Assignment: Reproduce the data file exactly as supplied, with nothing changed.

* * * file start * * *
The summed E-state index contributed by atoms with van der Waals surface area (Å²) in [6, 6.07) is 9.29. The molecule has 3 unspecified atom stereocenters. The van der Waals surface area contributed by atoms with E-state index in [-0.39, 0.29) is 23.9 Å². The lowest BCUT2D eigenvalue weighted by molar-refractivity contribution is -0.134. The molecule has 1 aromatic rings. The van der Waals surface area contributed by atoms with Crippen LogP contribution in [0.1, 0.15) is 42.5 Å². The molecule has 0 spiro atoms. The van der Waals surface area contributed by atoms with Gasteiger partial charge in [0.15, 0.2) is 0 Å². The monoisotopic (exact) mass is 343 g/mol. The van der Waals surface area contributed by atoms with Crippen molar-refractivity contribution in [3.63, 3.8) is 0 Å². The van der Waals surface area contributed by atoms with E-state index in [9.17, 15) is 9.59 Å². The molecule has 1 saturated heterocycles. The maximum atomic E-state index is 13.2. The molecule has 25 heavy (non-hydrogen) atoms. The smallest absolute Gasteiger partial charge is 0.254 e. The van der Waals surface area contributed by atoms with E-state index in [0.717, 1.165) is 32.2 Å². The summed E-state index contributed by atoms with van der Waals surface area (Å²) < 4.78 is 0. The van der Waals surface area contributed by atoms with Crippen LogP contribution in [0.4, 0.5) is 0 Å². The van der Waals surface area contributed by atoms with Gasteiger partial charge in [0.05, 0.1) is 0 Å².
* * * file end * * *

The summed E-state index contributed by atoms with van der Waals surface area (Å²) in [6, 6.07) is 9.29. The molecule has 3 unspecified atom stereocenters. The van der Waals surface area contributed by atoms with E-state index in [-0.39, 0.29) is 23.9 Å². The lowest BCUT2D eigenvalue weighted by molar-refractivity contribution is -0.134. The molecule has 1 aromatic rings. The van der Waals surface area contributed by atoms with Crippen LogP contribution in [0.1, 0.15) is 42.5 Å². The molecule has 0 spiro atoms. The van der Waals surface area contributed by atoms with Gasteiger partial charge in [0.15, 0.2) is 0 Å². The monoisotopic (exact) mass is 343 g/mol. The van der Waals surface area contributed by atoms with Crippen molar-refractivity contribution in [3.63, 3.8) is 0 Å². The van der Waals surface area contributed by atoms with E-state index in [9.17, 15) is 9.59 Å². The molecule has 1 saturated heterocycles. The maximum atomic E-state index is 13.2. The molecule has 25 heavy (non-hydrogen) atoms. The smallest absolute Gasteiger partial charge is 0.254 e. The van der Waals surface area contributed by atoms with E-state index in [0.717, 1.165) is 32.2 Å². The summed E-state index contributed by atoms with van der Waals surface area (Å²) < 4.78 is 0. The van der Waals surface area contributed by atoms with Crippen LogP contribution in [0.4, 0.5) is 0 Å². The van der Waals surface area contributed by atoms with Gasteiger partial charge in [0.05, 0.1) is 0 Å².